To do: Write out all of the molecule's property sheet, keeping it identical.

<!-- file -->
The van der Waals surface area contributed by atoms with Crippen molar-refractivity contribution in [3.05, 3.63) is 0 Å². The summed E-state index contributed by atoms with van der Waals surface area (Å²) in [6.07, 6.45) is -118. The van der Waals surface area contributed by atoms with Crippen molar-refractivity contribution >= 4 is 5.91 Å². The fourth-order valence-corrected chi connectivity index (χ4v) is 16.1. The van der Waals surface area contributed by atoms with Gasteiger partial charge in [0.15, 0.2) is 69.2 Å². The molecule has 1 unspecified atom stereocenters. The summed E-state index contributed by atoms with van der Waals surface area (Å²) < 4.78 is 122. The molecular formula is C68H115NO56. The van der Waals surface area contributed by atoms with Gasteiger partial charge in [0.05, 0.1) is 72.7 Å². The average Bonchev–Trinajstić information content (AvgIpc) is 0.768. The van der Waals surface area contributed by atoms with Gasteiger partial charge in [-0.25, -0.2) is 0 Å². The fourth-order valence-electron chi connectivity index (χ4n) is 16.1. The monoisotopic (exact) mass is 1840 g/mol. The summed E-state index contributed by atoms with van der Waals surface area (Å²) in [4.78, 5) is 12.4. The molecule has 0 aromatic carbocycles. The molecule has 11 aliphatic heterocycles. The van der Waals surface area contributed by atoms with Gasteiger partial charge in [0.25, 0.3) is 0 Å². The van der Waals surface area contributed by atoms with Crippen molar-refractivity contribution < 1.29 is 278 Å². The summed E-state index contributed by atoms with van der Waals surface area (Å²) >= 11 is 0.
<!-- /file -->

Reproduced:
The van der Waals surface area contributed by atoms with Crippen molar-refractivity contribution in [3.05, 3.63) is 0 Å². The summed E-state index contributed by atoms with van der Waals surface area (Å²) in [6.07, 6.45) is -118. The van der Waals surface area contributed by atoms with Crippen molar-refractivity contribution >= 4 is 5.91 Å². The fourth-order valence-corrected chi connectivity index (χ4v) is 16.1. The van der Waals surface area contributed by atoms with Gasteiger partial charge in [0.15, 0.2) is 69.2 Å². The molecule has 1 unspecified atom stereocenters. The summed E-state index contributed by atoms with van der Waals surface area (Å²) < 4.78 is 122. The molecular formula is C68H115NO56. The van der Waals surface area contributed by atoms with Gasteiger partial charge in [0.05, 0.1) is 72.7 Å². The average Bonchev–Trinajstić information content (AvgIpc) is 0.768. The van der Waals surface area contributed by atoms with Gasteiger partial charge in [-0.25, -0.2) is 0 Å². The fourth-order valence-electron chi connectivity index (χ4n) is 16.1. The monoisotopic (exact) mass is 1840 g/mol. The summed E-state index contributed by atoms with van der Waals surface area (Å²) in [4.78, 5) is 12.4. The molecule has 0 aromatic carbocycles. The molecule has 11 aliphatic heterocycles. The van der Waals surface area contributed by atoms with Gasteiger partial charge in [0.25, 0.3) is 0 Å². The van der Waals surface area contributed by atoms with Crippen molar-refractivity contribution < 1.29 is 278 Å². The summed E-state index contributed by atoms with van der Waals surface area (Å²) >= 11 is 0.